My First Linux Server, Part 2 - page 4
Building a File Server
After completing the Samba Server setup, you should be able to see the Linux PC on the Windows network. On your Windows PC desktop, open the Network Places icon and see if the Linux PC is listed anywhere in the workgroup. (Network Places is usually on the desktop. If not, open the Control Panel and go into Network and Internet Connections, and you'll find it somewhere on the left). The Linux PC should now be listed. Click on the Linux PC to open it.
At this point you should get a Login box asking for your Linux logon user ID and password. Inside the Linux PC, you should see the shared directory. If you don't see all this, you may need to dig a bit deeper to find out what is happening. Refer to the tips at the end of this article if things get complicated at this point. But let's assume that all went as planned.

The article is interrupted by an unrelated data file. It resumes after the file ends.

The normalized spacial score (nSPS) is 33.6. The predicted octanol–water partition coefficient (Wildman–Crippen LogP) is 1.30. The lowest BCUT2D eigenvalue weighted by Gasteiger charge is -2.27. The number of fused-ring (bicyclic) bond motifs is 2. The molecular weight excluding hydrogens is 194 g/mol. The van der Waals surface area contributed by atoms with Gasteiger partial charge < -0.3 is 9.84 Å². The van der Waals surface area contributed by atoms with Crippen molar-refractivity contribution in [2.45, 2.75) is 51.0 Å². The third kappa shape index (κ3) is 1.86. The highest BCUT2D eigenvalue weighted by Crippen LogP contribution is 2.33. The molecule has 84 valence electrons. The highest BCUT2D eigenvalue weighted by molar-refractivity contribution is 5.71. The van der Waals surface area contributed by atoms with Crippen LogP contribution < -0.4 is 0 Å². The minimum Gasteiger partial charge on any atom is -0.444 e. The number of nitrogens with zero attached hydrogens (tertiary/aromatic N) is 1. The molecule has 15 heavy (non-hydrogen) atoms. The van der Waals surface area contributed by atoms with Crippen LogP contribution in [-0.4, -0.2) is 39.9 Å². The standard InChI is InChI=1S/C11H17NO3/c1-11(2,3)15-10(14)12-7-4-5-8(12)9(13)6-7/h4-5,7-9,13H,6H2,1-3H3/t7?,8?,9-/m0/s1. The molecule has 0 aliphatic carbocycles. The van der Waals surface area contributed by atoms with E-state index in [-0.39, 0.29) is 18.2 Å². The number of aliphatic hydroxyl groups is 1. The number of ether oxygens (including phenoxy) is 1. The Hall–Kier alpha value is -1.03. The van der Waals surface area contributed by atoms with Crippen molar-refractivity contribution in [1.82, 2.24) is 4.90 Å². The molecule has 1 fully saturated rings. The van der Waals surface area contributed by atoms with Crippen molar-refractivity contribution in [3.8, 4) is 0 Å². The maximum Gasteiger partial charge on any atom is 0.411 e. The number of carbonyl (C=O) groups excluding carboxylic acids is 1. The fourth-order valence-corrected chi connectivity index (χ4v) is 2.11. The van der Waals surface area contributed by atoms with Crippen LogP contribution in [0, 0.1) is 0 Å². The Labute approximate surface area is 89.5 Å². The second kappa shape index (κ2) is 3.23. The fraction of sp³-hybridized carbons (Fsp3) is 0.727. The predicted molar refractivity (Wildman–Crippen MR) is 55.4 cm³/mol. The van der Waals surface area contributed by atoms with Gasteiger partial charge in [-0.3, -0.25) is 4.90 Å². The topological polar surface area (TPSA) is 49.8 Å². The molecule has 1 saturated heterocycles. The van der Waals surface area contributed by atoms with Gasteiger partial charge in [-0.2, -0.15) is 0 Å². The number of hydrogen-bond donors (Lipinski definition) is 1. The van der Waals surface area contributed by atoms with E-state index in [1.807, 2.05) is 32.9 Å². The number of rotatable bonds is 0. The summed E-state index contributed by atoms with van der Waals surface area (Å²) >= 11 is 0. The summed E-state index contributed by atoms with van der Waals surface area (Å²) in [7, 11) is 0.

On the Linux machine, write a small test file into the Linux shared directory. Then go back to the Windows PC and see if the new file is listed in the directory share.
Try to copy a small file from a Windows directory into the Linux directory share. Go to the Linux PC and see if the test file arrived.
Solid state disks (SSDs) made a splash in consumer technology, and now the technology has its eyes on the enterprise storage market. Download this eBook to see what SSDs can do for your infrastructure and review the pros and cons of this potentially game-changing storage technology.
- 1Linux Top 3: GNOME 3.12 and New Betas for Ubuntu 14.04 and OpenMandriva Lx 2014.0
- 2Linux Top 3: Linus Lashes out, Linux 3.14 Gets PIE and Ubuntu One is Done.
- 3Linux Top 3: Ubuntu 14.04, Debian Gives Squeeze More Life and Red Hat Goes Atomic
- 4Linux Top 3: CoreOS, Oracle Enterprise Linux 7 and Ubuntu 14.10
- 5Linux Top 3: Linux from Scratch, Ubuntu 14.01 Beta and Arch Updates